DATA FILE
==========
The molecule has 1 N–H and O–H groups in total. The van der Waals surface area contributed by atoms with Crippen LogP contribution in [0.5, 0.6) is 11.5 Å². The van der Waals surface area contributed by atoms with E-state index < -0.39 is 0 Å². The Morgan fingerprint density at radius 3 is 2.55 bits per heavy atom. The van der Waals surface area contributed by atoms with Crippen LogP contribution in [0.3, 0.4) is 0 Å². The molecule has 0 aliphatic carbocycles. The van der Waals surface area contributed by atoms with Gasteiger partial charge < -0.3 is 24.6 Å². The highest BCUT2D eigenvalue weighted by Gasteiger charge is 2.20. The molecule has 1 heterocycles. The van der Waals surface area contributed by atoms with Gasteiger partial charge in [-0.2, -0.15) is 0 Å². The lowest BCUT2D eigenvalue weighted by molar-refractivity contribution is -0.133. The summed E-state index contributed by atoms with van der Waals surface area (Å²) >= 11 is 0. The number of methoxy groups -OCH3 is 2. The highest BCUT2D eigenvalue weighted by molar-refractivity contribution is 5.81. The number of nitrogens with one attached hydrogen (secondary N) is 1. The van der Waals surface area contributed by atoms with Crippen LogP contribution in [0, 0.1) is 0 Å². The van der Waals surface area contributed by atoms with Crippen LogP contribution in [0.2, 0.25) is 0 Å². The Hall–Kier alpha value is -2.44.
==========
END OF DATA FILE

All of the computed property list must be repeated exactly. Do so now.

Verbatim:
The molecule has 1 N–H and O–H groups in total. The van der Waals surface area contributed by atoms with Crippen LogP contribution in [0.5, 0.6) is 11.5 Å². The van der Waals surface area contributed by atoms with E-state index < -0.39 is 0 Å². The Morgan fingerprint density at radius 3 is 2.55 bits per heavy atom. The van der Waals surface area contributed by atoms with Crippen LogP contribution in [0.3, 0.4) is 0 Å². The molecule has 0 aliphatic carbocycles. The van der Waals surface area contributed by atoms with Gasteiger partial charge < -0.3 is 24.6 Å². The highest BCUT2D eigenvalue weighted by Gasteiger charge is 2.20. The molecule has 1 heterocycles. The van der Waals surface area contributed by atoms with Gasteiger partial charge in [-0.2, -0.15) is 0 Å². The lowest BCUT2D eigenvalue weighted by molar-refractivity contribution is -0.133. The summed E-state index contributed by atoms with van der Waals surface area (Å²) >= 11 is 0. The number of methoxy groups -OCH3 is 2. The highest BCUT2D eigenvalue weighted by molar-refractivity contribution is 5.81. The number of nitrogens with one attached hydrogen (secondary N) is 1. The van der Waals surface area contributed by atoms with Crippen LogP contribution in [0, 0.1) is 0 Å². The van der Waals surface area contributed by atoms with Crippen LogP contribution in [0.2, 0.25) is 0 Å². The Hall–Kier alpha value is -2.44.